Peters Baker asked him if he entered the house where the murders happened, or if he waited in the car outside the house.
"By no means was I anywhere near that crime scene," Strickland repeated after both questions.
Strickland did admit he gave shotgun shells to Vincent Bell, but said it was weeks before the murders and was not for the purpose of shooting anyone.
He also noted he frequently drove Bell's car since Bell did not have his own driver's license.
Bell was one of two other co-defendants convicted in the murders.
He also acknowledged he was was being a "smart aleck" with police in his original interview and recognizes the perception that gives people about him.
Strickland also said he was drunk and possibly high during the arrest and interview, and he regrets some the statements he made to police at the time.
The attorney general's representatives alleged this is the first time Strickland has, on the record, said he was inebriated during the interview, though Strickland argued he hadn't been given the opportunity to give that information before.
Strickland, who said "the remainder of my life" hinges on the outcome of this trial, also detailed the efforts he's put toward his release over the course of the last 43 years.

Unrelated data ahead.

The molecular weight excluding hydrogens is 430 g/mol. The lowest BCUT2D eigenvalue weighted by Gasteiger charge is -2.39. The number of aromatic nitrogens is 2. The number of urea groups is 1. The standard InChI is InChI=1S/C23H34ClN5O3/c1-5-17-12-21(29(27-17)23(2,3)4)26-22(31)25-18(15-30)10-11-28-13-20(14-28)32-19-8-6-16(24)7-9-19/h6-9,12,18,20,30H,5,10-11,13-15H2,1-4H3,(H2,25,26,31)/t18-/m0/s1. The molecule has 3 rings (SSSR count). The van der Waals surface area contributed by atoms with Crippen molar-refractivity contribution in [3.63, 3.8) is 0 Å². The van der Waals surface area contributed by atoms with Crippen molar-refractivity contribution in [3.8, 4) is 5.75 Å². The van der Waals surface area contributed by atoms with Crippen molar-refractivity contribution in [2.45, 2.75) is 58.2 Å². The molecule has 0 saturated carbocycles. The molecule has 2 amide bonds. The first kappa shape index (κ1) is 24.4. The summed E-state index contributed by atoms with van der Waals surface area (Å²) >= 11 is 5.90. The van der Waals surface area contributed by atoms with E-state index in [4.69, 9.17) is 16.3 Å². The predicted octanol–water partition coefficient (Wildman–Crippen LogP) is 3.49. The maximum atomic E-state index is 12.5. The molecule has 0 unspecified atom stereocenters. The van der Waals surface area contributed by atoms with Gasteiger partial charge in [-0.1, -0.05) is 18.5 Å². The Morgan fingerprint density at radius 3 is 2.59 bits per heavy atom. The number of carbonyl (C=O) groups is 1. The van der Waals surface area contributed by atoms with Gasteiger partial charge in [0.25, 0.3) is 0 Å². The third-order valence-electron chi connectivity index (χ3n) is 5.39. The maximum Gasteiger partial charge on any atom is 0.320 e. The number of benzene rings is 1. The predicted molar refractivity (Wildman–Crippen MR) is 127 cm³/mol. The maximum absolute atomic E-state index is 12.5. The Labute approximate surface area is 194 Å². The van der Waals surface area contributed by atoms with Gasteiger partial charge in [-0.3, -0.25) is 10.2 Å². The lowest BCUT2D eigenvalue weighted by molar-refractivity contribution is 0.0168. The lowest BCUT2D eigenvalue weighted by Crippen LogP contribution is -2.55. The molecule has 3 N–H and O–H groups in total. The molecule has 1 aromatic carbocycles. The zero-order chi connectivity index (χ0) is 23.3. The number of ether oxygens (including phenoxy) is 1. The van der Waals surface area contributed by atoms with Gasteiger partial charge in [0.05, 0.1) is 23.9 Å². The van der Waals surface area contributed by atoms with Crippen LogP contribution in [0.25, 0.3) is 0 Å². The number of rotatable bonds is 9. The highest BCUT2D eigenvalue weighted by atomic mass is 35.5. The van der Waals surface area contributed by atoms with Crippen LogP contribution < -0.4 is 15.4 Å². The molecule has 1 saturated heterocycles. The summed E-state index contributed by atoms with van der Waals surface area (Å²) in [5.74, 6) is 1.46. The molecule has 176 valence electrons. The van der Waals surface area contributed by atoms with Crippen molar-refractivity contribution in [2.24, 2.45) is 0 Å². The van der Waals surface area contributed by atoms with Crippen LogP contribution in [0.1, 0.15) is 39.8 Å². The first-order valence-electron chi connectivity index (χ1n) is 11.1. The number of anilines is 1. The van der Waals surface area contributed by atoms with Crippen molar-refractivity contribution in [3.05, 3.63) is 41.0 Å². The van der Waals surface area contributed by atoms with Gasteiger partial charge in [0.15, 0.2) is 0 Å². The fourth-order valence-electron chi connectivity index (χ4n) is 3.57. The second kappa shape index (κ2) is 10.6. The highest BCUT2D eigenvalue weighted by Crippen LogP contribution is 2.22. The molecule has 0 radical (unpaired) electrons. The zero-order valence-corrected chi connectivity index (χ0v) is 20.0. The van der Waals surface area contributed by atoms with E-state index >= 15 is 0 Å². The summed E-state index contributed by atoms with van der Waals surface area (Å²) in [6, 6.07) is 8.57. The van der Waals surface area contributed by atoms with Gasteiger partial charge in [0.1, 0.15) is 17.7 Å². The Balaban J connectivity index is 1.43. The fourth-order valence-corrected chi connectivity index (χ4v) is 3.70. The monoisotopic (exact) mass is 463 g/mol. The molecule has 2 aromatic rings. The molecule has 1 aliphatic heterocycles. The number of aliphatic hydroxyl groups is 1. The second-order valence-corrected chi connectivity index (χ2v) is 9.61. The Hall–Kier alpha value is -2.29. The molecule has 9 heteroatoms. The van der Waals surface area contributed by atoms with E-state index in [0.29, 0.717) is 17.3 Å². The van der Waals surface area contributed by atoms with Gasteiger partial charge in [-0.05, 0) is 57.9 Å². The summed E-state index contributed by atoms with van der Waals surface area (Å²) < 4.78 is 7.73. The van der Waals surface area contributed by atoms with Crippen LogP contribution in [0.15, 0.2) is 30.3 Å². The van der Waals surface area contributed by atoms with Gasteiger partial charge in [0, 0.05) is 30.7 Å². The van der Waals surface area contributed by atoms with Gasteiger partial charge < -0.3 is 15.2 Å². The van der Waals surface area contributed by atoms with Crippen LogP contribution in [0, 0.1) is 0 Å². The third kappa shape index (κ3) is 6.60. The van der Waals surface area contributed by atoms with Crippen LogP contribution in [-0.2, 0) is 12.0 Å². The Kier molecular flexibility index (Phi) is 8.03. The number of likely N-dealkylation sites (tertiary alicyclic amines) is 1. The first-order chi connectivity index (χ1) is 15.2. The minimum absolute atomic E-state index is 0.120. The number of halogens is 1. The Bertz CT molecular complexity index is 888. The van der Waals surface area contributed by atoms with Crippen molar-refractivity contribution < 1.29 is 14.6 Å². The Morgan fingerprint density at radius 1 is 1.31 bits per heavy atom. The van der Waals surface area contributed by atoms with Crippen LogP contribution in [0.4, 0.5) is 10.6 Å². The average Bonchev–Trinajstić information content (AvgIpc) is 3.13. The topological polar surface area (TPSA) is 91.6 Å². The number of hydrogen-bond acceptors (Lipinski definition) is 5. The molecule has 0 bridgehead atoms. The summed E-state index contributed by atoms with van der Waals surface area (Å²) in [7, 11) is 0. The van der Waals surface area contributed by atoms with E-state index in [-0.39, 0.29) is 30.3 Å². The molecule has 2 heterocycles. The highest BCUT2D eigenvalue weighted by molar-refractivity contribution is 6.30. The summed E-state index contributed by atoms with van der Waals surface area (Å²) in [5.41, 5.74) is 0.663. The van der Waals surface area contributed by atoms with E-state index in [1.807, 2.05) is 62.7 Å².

From the time he was convicted, he never stopped writing.
"Anything I could send to the court, somebody please listen," Strickland said.
When the Midwest Innocence Project and the Jackson County Prosecutor's Office came on board with his case, things changed.
"Happy, hopeful," Strickland described feeling. "Finally somebody's going to pay attention to my pleas of innocence."
After the court returned from lunch, the AG completed its cross examination of Strickland, and his team continued to call witnesses, the first of whom was Laurie Maytubby.
Maytubby worked with Douglas, then Cynthia Richardson, for a number of years in the accounting office of Jackson County family services, where the pair became friends.
She testified Douglas confided in her once that she'd picked the wrong person because police pressured her to do so.